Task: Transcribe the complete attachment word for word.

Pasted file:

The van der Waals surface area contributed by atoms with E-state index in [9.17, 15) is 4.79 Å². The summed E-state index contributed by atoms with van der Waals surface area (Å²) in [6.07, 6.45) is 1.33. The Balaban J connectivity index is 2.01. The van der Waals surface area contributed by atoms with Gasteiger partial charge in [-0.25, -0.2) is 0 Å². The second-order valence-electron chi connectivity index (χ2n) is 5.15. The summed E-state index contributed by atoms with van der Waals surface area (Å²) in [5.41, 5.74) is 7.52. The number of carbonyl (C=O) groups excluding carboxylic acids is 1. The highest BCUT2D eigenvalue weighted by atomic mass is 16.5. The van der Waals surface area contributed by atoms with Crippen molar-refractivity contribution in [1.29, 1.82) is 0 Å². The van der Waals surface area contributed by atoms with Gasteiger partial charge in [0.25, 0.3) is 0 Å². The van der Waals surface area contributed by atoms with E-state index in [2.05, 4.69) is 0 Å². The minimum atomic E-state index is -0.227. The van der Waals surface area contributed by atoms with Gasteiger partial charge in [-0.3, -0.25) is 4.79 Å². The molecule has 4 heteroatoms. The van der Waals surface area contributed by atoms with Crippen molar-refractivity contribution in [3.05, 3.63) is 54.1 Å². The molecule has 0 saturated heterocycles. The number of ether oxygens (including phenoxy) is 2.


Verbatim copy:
The van der Waals surface area contributed by atoms with E-state index in [9.17, 15) is 4.79 Å². The summed E-state index contributed by atoms with van der Waals surface area (Å²) in [6.07, 6.45) is 1.33. The Balaban J connectivity index is 2.01. The van der Waals surface area contributed by atoms with Gasteiger partial charge in [-0.25, -0.2) is 0 Å². The second-order valence-electron chi connectivity index (χ2n) is 5.15. The summed E-state index contributed by atoms with van der Waals surface area (Å²) in [5.41, 5.74) is 7.52. The number of carbonyl (C=O) groups excluding carboxylic acids is 1. The highest BCUT2D eigenvalue weighted by atomic mass is 16.5. The van der Waals surface area contributed by atoms with Crippen molar-refractivity contribution in [1.29, 1.82) is 0 Å². The van der Waals surface area contributed by atoms with Gasteiger partial charge in [0.25, 0.3) is 0 Å². The van der Waals surface area contributed by atoms with E-state index in [2.05, 4.69) is 0 Å². The minimum atomic E-state index is -0.227. The van der Waals surface area contributed by atoms with Gasteiger partial charge in [-0.3, -0.25) is 4.79 Å². The molecule has 4 heteroatoms. The van der Waals surface area contributed by atoms with Crippen molar-refractivity contribution in [3.05, 3.63) is 54.1 Å². The molecule has 0 saturated heterocycles. The number of ether oxygens (including phenoxy) is 2.